On March 13, President Trump invoked the Stafford Act and declared a national emergency due to the COVID-19 pandemic. As a result, under Code Sec. 165(i), certain taxpayers may be able to deduct disaster losses that are attributable to COVID-19 on their 2019 return, even though the pandemic is occurring in 2020.
This rule is significant for at least a few reasons. First, to the extent that 2019 may have been a more profitable tax year than 2020, such losses may be easier to utilize against 2019 income than 2020 income. Furthermore, certain provisions in the CARES Act, such as the temporary repeal of business loss limitations and modifications to the net operating loss rules, may increase the likelihood of being able to utilize these losses.
In summary, this opportunity can reduce current income and cash tax payments and potentially allows for a refund if a 2019 return is amended. However, a careful facts and circumstances analysis is required to determine eligibility.
Under Code Sec. 165(i), a taxpayer who has sustained a loss attributable to a federally declared disaster (i.e., a COVID-19) in a taxable year (i.e., 2020) may elect to deduct that disaster loss in the preceding year (i.e., 2019). To deduct a disaster loss related to COVID-19 in 2019, a taxpayer must establish that the loss is otherwise deductible under Code Sec. 165 and the regulations thereunder.
Generally, Code Sec. 165 permits taxpayers to deduct any loss sustained during a tax year that is not compensated for by insurance or otherwise. Although all losses incurred by a business are deemed to be a business loss, an individual taxpayer’s deduction is limited to: (1) losses incurred in a trade or business or any transaction entered into for profit; and (2) losses that arise from a casualty (i.e., a fire, storm, or shipwreck).
Because of these limitations on individuals, it may be more likely that corporations can benefit from this rule. For example, while an individual investor might be able to deduct tanked airline stock as a disaster loss, businesses in certain industries, such as restaurants, hospitality, retail, and entertainment, have a lower hurdle.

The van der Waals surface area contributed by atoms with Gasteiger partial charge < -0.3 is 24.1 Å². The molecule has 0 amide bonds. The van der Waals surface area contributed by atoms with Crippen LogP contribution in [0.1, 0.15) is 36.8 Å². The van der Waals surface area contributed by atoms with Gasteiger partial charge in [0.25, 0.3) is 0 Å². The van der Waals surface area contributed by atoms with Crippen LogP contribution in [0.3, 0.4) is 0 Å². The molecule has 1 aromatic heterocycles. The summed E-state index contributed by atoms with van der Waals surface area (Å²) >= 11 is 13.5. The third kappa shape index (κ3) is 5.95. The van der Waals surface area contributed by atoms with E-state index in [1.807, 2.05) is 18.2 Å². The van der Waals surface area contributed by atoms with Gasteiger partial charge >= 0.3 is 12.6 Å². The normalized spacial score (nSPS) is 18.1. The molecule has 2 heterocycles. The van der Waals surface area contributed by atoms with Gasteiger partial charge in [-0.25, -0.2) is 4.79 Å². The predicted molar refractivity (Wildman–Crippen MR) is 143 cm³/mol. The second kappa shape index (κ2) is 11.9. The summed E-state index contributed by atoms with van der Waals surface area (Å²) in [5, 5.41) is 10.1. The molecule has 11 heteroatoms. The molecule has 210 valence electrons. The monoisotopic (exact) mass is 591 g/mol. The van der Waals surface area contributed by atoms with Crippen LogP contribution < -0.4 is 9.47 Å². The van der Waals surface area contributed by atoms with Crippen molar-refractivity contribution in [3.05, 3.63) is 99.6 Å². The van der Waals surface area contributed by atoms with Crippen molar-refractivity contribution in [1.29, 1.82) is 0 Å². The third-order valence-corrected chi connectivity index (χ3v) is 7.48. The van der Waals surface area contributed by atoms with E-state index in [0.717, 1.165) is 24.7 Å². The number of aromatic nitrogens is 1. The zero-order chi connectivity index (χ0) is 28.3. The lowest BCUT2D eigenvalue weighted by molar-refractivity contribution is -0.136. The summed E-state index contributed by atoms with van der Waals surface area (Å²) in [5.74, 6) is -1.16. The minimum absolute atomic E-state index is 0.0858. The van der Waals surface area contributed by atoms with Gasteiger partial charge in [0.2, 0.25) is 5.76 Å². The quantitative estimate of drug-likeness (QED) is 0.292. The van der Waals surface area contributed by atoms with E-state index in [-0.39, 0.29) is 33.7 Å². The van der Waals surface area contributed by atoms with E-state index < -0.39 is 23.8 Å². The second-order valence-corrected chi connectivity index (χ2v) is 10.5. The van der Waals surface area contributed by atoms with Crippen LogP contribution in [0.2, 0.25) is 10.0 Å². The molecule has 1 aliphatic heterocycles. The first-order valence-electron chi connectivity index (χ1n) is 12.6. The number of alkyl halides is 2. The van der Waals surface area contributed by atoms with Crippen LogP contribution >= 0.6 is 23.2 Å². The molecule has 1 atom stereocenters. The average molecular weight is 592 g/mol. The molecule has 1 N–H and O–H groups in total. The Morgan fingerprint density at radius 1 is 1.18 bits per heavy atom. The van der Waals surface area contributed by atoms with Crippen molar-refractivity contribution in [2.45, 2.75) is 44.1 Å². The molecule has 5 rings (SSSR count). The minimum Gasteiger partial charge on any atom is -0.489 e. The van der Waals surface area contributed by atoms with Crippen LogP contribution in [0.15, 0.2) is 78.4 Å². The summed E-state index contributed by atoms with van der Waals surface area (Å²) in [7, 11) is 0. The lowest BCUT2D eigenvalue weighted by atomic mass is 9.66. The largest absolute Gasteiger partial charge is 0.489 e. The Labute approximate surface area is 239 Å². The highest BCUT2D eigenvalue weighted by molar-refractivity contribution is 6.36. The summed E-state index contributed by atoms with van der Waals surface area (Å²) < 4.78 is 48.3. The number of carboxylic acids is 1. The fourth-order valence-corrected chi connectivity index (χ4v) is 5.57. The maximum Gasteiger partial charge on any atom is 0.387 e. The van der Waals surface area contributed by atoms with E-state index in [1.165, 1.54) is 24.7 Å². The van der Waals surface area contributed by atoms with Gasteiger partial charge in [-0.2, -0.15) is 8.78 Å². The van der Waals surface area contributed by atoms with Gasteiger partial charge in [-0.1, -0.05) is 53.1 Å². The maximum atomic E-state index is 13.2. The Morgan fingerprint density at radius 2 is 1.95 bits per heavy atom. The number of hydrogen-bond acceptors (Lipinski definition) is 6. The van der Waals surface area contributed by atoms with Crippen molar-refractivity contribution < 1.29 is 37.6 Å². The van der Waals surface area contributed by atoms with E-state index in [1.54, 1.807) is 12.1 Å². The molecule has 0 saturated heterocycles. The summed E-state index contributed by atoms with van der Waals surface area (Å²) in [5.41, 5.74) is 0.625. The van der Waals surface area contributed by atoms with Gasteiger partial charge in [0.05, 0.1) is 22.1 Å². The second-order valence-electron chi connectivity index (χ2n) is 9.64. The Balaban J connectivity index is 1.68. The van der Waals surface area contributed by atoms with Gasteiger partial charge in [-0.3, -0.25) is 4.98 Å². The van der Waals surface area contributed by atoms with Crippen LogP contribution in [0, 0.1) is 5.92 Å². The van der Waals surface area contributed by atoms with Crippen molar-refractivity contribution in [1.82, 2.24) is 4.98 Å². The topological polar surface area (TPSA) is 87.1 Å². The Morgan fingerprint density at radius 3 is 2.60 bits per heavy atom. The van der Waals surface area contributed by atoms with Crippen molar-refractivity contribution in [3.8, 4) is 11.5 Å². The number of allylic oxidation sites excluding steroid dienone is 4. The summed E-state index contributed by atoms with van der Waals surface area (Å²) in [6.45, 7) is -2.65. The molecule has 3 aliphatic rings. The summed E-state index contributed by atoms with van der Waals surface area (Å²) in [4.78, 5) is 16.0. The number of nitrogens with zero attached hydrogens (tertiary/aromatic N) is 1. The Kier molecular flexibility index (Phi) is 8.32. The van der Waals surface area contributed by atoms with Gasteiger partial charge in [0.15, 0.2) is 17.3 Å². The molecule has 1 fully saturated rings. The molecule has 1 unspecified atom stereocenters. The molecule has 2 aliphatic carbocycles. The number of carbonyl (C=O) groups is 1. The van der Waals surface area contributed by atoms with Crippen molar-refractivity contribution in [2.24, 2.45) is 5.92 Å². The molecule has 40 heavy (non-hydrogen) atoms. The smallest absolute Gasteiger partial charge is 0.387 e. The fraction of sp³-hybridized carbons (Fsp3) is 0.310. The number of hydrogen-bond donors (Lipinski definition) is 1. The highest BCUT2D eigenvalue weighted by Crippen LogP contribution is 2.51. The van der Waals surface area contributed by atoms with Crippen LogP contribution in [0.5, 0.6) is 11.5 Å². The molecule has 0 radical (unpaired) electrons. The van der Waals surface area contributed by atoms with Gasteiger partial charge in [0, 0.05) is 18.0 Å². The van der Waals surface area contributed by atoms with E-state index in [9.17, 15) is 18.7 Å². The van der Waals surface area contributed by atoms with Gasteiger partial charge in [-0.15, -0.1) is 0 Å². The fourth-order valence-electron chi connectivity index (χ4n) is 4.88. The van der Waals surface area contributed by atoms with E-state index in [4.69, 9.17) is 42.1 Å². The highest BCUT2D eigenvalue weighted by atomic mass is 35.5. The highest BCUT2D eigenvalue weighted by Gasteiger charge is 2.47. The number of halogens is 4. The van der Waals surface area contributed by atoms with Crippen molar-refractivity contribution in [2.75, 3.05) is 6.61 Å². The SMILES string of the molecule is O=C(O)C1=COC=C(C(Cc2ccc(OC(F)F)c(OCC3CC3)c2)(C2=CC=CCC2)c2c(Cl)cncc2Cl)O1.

A determination of whether a loss will qualify under Code Sec. 165(i) necessitates a thorough examination of the facts and circumstances, as well as any specific deductibility rules that may apply based on the type of expense. Moreover, although the pandemic meets the definition of a federally declared disaster, the IRS has not specifically ruled on the applicability of Code Sec. 165(i) to COVID-19.
Examples of losses that might qualify for the accelerated deduction opportunity include, but are not limited to, the following:
- Inventory impairments (i.e., a restaurant that must shut down temporarily and reopen as a take-out only operation may have food that spoiled during the time of the shutdown);
- Worthless stock or partnership interest (but not bad debts) due to events such as bankruptcy (or substantial insolvency), termination of business operations, liquidation, or receivership;
- Costs associated with permanent closures of store and facility locations;
- Complete abandonment of fixed assets (i.e., leasehold improvements or equipment);
- Abandonment of pending business deals (i.e., expenses incurred to plan a prospective merger or acquisition);
- The termination of payments to cancel contracts, leases, or licenses; and
- Prepaid events, travel, conference space, or hotel rooms when the taxpayer is not provided a refund or credit.
Examples of losses that will probably not qualify for disaster loss treatment include, but are not limited to, lost revenues, decrease in value due to economic hardships or other market forces, and goodwill losses. Moreover, items normally considered operating costs should not give rise to Code Sec. 165 losses.
Pursuant to Rev. Proc. 2016-53, an election under Code Sec. 165(i) is made either on an original or amended income tax return for the preceding year (i.e., 2019). The due date for making the election is six months after the due date for filing the income tax return for the disaster year (i.e., 2020).
The due date for the election is determined without regard to any extension of time to file. Thus, an election should be made by September 15, 2021 for partnerships and S corporations or by October 15, 2021 for C corporations and individuals. Although these deadlines are more than a year away, it is advisable to claim these losses now on a yet-to-be filed 2019 return, or to amend a previously filed 2019 return to obtain immediate cash savings.
Note, if the claimed loss is over a certain threshold amount, then such losses should be reported on Form 8886 as reportable transactions.